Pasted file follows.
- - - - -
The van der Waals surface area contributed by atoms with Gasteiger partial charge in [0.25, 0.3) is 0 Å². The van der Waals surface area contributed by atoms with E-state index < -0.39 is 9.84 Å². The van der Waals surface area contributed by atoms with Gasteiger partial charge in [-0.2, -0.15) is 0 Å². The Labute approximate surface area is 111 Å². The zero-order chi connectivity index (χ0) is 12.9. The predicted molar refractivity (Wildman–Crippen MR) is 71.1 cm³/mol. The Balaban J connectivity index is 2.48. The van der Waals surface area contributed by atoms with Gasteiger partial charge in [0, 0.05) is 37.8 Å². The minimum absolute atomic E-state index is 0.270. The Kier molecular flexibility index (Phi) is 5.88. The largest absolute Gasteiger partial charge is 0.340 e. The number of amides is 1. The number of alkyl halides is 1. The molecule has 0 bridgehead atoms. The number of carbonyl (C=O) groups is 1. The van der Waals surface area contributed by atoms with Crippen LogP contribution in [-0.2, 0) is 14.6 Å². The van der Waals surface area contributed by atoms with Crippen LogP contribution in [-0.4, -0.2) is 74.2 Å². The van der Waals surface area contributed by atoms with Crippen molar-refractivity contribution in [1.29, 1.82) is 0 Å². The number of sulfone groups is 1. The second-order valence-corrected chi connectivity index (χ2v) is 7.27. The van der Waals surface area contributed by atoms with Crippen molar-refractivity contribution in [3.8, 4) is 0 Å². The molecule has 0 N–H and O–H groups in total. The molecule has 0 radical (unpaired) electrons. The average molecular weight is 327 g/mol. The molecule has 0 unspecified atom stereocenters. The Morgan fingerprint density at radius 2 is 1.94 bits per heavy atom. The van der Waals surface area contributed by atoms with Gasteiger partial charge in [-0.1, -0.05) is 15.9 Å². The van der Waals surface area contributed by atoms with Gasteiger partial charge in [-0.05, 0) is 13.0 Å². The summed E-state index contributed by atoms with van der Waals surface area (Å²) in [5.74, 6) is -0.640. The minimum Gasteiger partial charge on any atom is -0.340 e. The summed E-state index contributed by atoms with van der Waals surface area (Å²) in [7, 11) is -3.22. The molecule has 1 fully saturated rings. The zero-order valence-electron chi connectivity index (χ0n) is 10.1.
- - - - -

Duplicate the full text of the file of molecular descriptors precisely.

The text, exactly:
The van der Waals surface area contributed by atoms with Gasteiger partial charge in [0.25, 0.3) is 0 Å². The van der Waals surface area contributed by atoms with E-state index < -0.39 is 9.84 Å². The van der Waals surface area contributed by atoms with Gasteiger partial charge in [-0.2, -0.15) is 0 Å². The Labute approximate surface area is 111 Å². The zero-order chi connectivity index (χ0) is 12.9. The predicted molar refractivity (Wildman–Crippen MR) is 71.1 cm³/mol. The Balaban J connectivity index is 2.48. The van der Waals surface area contributed by atoms with Gasteiger partial charge in [0, 0.05) is 37.8 Å². The minimum absolute atomic E-state index is 0.270. The Kier molecular flexibility index (Phi) is 5.88. The largest absolute Gasteiger partial charge is 0.340 e. The number of amides is 1. The number of alkyl halides is 1. The molecule has 0 bridgehead atoms. The number of carbonyl (C=O) groups is 1. The van der Waals surface area contributed by atoms with Crippen LogP contribution in [-0.2, 0) is 14.6 Å². The van der Waals surface area contributed by atoms with Crippen LogP contribution in [-0.4, -0.2) is 74.2 Å². The van der Waals surface area contributed by atoms with Crippen molar-refractivity contribution in [1.29, 1.82) is 0 Å². The number of sulfone groups is 1. The second-order valence-corrected chi connectivity index (χ2v) is 7.27. The van der Waals surface area contributed by atoms with Crippen molar-refractivity contribution in [3.8, 4) is 0 Å². The molecule has 0 N–H and O–H groups in total. The molecule has 0 radical (unpaired) electrons. The average molecular weight is 327 g/mol. The molecule has 0 unspecified atom stereocenters. The Morgan fingerprint density at radius 2 is 1.94 bits per heavy atom. The van der Waals surface area contributed by atoms with Gasteiger partial charge in [-0.1, -0.05) is 15.9 Å². The van der Waals surface area contributed by atoms with Gasteiger partial charge in [-0.05, 0) is 13.0 Å². The summed E-state index contributed by atoms with van der Waals surface area (Å²) in [5.74, 6) is -0.640. The minimum Gasteiger partial charge on any atom is -0.340 e. The summed E-state index contributed by atoms with van der Waals surface area (Å²) in [7, 11) is -3.22. The molecule has 1 fully saturated rings. The zero-order valence-electron chi connectivity index (χ0n) is 10.1.